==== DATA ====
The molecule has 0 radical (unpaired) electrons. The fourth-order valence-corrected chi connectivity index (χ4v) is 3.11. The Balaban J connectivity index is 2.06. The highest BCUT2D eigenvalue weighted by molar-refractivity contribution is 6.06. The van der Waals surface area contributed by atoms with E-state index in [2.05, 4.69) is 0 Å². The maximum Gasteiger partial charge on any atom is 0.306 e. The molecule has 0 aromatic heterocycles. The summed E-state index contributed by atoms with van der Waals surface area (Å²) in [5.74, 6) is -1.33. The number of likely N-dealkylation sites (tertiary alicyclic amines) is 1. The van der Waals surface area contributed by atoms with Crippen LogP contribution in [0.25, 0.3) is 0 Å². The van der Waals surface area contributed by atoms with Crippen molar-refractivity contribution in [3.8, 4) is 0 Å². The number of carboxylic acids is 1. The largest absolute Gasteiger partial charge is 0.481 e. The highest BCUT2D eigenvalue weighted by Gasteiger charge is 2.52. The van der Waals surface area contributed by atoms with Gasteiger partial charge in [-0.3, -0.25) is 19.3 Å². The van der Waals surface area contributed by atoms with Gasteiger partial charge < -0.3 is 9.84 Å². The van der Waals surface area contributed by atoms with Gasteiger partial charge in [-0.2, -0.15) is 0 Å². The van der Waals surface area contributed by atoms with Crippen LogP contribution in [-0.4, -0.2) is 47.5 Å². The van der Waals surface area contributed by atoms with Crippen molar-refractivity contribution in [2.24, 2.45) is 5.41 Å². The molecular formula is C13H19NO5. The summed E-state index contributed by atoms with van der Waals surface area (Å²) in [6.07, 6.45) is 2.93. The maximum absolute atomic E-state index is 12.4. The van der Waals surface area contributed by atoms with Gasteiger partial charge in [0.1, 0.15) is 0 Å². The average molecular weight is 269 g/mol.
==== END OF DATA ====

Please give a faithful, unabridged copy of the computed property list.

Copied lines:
The molecule has 0 radical (unpaired) electrons. The fourth-order valence-corrected chi connectivity index (χ4v) is 3.11. The Balaban J connectivity index is 2.06. The highest BCUT2D eigenvalue weighted by molar-refractivity contribution is 6.06. The van der Waals surface area contributed by atoms with E-state index in [2.05, 4.69) is 0 Å². The maximum Gasteiger partial charge on any atom is 0.306 e. The molecule has 0 aromatic heterocycles. The summed E-state index contributed by atoms with van der Waals surface area (Å²) in [5.74, 6) is -1.33. The number of likely N-dealkylation sites (tertiary alicyclic amines) is 1. The van der Waals surface area contributed by atoms with Crippen LogP contribution in [0.25, 0.3) is 0 Å². The van der Waals surface area contributed by atoms with Crippen molar-refractivity contribution in [3.8, 4) is 0 Å². The number of carboxylic acids is 1. The largest absolute Gasteiger partial charge is 0.481 e. The highest BCUT2D eigenvalue weighted by Gasteiger charge is 2.52. The van der Waals surface area contributed by atoms with Gasteiger partial charge in [-0.3, -0.25) is 19.3 Å². The van der Waals surface area contributed by atoms with Gasteiger partial charge < -0.3 is 9.84 Å². The van der Waals surface area contributed by atoms with Gasteiger partial charge in [-0.2, -0.15) is 0 Å². The van der Waals surface area contributed by atoms with Crippen LogP contribution in [-0.4, -0.2) is 47.5 Å². The van der Waals surface area contributed by atoms with Crippen molar-refractivity contribution in [2.24, 2.45) is 5.41 Å². The molecular formula is C13H19NO5. The summed E-state index contributed by atoms with van der Waals surface area (Å²) in [6.07, 6.45) is 2.93. The maximum absolute atomic E-state index is 12.4. The van der Waals surface area contributed by atoms with Gasteiger partial charge in [0.1, 0.15) is 0 Å². The average molecular weight is 269 g/mol.